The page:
In this issue
April 9, 2014

Jonathan Tobin: Why Did Kerry Lie About Israeli Blame?

Samuel G. Freedman: A resolution 70 years later for a father's unsettling legacy of ashes from Dachau

Jessica Ivins: A resolution 70 years later for a father's unsettling legacy of ashes from Dachau

Kim Giles: Asking for help is not weakness

Kathy Kristof and Barbara Hoch Marcus: 7 Great Growth Israeli Stocks

Matthew Mientka: How Beans, Peas, And Chickpeas Cleanse Bad Cholesterol and Lowers Risk of Heart Disease

Sabrina Bachai: 5 At-Home Treatments For Headaches

The Kosher Gourmet by Daniel Neman Have yourself a matzo ball: The secrets bubby never told you and recipes she could have never imagined

April 8, 2014

Lori Nawyn: At Your Wit's End and Back: Finding Peace

Susan B. Garland and Rachel L. Sheedy: Strategies Married Couples Can Use to Boost Benefits

David Muhlbaum: Smart Tax Deductions Non-Itemizers Can Claim

Jill Weisenberger, M.S., R.D.N., C.D.E : Before You Lose Your Mental Edge

Dana Dovey: Coffee Drinkers Rejoice! Your Cup Of Joe Can Prevent Death From Liver Disease

Chris Weller: Electric 'Thinking Cap' Puts Your Brain Power Into High Gear

The Kosher Gourmet by Marlene Parrish A gift of hazelnuts keeps giving --- for a variety of nutty recipes: Entree, side, soup, dessert

April 4, 2014

Rabbi David Gutterman: The Word for Nothing Means Everything

Charles Krauthammer: Kerry's folly, Chapter 3

Amy Peterson: A life of love: How to build lasting relationships with your children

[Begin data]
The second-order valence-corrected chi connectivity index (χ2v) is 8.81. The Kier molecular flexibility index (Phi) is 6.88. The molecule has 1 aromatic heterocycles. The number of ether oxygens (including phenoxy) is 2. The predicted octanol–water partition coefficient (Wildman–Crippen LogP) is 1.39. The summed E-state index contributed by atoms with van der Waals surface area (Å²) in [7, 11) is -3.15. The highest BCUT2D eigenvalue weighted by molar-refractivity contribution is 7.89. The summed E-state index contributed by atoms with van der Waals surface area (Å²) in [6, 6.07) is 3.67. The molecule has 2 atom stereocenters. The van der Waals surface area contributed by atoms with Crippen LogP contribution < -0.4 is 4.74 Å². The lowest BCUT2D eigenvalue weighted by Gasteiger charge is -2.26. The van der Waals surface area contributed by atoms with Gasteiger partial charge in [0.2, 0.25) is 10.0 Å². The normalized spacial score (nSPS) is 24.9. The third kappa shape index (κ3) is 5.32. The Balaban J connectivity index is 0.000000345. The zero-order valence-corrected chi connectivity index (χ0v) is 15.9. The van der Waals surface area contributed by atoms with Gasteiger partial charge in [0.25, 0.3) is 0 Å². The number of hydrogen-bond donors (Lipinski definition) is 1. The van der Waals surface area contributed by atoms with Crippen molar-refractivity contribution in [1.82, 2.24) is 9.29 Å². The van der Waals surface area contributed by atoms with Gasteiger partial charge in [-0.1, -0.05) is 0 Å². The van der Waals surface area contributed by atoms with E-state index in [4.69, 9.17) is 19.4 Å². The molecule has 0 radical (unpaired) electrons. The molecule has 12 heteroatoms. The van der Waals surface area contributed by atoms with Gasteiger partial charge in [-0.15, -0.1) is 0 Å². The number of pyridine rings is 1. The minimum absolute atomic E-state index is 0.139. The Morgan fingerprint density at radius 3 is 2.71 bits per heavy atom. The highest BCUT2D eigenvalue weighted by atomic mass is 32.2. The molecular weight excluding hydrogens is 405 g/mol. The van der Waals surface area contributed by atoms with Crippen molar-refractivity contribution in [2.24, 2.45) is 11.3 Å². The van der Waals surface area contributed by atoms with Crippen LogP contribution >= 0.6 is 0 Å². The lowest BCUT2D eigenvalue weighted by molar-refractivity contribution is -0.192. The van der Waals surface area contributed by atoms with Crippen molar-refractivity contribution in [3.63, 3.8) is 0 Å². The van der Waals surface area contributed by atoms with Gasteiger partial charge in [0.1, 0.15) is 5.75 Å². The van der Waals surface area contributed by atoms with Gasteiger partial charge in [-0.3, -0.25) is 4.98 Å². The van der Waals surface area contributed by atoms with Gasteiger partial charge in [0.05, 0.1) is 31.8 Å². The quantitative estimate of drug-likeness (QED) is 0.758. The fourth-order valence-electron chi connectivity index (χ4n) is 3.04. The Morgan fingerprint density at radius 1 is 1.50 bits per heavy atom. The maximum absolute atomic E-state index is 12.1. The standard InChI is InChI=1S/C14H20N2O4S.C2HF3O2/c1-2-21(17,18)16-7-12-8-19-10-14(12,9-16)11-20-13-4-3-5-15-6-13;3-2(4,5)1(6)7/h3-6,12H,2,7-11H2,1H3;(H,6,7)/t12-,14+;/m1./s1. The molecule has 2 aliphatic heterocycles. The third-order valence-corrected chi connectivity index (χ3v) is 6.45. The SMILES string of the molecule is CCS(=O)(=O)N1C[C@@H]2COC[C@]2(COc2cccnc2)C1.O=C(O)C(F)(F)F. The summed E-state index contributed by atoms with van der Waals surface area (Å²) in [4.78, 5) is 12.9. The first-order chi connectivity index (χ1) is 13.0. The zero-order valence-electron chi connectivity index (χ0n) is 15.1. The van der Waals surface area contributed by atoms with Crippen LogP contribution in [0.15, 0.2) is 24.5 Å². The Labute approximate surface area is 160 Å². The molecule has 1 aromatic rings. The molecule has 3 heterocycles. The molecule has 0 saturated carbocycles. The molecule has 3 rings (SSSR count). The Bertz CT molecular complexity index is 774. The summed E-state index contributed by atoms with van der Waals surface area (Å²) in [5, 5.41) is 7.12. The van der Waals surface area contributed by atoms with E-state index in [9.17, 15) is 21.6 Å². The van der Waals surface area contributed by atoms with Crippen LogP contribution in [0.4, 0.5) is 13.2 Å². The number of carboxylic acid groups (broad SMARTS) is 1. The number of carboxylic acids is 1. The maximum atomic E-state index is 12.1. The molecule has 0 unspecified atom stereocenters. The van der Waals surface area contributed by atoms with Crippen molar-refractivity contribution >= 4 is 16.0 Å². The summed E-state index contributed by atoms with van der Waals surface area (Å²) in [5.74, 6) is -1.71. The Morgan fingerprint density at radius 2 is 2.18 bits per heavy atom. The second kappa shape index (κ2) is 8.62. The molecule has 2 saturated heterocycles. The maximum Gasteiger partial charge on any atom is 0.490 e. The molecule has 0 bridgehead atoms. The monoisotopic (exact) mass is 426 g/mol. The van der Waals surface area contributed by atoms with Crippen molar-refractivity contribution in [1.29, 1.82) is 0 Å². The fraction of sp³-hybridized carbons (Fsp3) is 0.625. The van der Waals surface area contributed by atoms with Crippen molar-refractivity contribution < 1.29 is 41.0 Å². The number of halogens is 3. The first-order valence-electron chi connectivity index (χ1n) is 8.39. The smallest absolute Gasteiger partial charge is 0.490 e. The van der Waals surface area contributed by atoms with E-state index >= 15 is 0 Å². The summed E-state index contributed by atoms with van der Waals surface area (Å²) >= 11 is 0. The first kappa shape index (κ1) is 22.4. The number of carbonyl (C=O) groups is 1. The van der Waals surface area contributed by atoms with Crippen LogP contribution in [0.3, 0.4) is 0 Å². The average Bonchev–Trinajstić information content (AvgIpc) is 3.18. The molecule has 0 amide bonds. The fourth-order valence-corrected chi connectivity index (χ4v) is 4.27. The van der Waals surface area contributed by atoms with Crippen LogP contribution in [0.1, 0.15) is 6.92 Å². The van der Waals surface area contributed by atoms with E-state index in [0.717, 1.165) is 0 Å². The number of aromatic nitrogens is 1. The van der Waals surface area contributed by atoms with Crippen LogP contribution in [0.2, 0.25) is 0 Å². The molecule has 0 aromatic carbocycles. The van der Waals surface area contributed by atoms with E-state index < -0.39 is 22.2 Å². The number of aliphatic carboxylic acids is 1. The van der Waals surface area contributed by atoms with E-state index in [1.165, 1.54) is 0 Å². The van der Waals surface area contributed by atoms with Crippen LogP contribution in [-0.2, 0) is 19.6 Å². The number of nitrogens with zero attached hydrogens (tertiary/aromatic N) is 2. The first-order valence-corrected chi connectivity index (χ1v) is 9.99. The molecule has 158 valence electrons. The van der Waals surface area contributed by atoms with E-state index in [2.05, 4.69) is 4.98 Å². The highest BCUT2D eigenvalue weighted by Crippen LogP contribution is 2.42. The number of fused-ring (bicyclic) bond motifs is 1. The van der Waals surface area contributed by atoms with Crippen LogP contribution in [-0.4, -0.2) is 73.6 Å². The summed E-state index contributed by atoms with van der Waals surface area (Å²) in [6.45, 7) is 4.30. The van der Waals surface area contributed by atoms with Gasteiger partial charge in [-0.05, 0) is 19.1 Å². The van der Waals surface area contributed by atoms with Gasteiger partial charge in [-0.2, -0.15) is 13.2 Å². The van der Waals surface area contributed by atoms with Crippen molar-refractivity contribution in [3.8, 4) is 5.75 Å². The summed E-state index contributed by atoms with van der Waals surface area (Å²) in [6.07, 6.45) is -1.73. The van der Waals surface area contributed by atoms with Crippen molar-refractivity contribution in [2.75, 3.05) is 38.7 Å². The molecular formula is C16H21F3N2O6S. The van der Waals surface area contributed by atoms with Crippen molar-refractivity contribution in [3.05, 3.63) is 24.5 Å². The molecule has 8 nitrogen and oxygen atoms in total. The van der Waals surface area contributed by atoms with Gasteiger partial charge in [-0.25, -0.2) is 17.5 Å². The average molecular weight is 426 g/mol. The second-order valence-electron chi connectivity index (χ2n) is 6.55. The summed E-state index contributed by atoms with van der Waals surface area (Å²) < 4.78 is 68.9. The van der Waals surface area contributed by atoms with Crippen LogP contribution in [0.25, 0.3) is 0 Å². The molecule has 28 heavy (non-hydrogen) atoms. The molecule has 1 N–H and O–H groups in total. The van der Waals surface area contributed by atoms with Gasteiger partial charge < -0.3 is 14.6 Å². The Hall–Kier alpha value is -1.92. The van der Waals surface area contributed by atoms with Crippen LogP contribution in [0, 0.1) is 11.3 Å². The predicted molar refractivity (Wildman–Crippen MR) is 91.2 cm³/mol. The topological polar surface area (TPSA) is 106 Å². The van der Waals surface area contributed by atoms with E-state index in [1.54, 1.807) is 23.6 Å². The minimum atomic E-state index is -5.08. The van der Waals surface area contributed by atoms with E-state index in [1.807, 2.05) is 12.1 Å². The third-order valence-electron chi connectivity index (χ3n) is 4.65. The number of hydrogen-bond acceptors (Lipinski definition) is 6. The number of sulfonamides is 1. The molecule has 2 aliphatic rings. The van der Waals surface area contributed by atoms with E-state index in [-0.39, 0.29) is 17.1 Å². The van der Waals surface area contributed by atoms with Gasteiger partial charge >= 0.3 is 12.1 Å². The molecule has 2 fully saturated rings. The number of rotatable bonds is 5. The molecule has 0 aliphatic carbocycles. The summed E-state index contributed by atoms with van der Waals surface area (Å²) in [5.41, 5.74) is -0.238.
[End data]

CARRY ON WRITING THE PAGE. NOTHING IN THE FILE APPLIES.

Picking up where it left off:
John Ericson: Older Women: Save Your Heart, Prevent Stroke Don't Drink Diet

John Ericson: Why 50 million Americans will still have spring allergies after taking meds

Cameron Huddleston: Best and Worst Buys of April 2014

Stacy Rapacon: Great Mutual Funds for Young Investors

Sarah Boesveld: Teacher keeps promise to mail thousands of former students letters written by their past selves

The Kosher Gourmet by Sharon Thompson Anyone can make a salad, you say. But can they make a great salad? (SECRETS, TESTED TECHNIQUES + 4 RECIPES, INCLUDING DRESSINGS)

April 2, 2014

Paul Greenberg: Death and joy in the spring

Dan Barry: Should South Carolina Jews be forced to maintain this chimney built by Germans serving the Nazis?

Mayra Bitsko: Save me! An alien took over my child's personality

Frank Clayton: Get happy: 20 scientifically proven happiness activities

Susan Scutti: It's Genetic! Obesity and the 'Carb Breakdown' Gene

Lecia Bushak: Why Hand Sanitizer May Actually Harm Your Health

Stacy Rapacon: Great Funds You Can Own for $500 or Less

Cameron Huddleston: 7 Ways to Save on Home Decor

The Kosher Gourmet by Steve Petusevsky Exploring ingredients as edible-stuffed containers (TWO RECIPES + TIPS & TECHINQUES)

Jewish World Review Nov. 26, 2010 / 19 Kislev, 5771

Sarah Palin shouldn't rush her bid for the presidency

By Betsy Hart

http://www.JewishWorldReview.com | In 2001, when Bill Clinton left the White House, political eyes turned to Hillary Rodham Clinton and her political future. The political book at the time was that she had a good shot at the New York Senate seat she started running for in 2000. But that would likely be the end of the line. Too divisive, too abrasive, too many missteps and all that. No way could she win a national election, though Republicans salivated at the prospect of her attempting to do so.

By 2008, she was considered the "inevitable" candidate, who would have gotten the Democratic nomination were it not for someone named Barack Obama.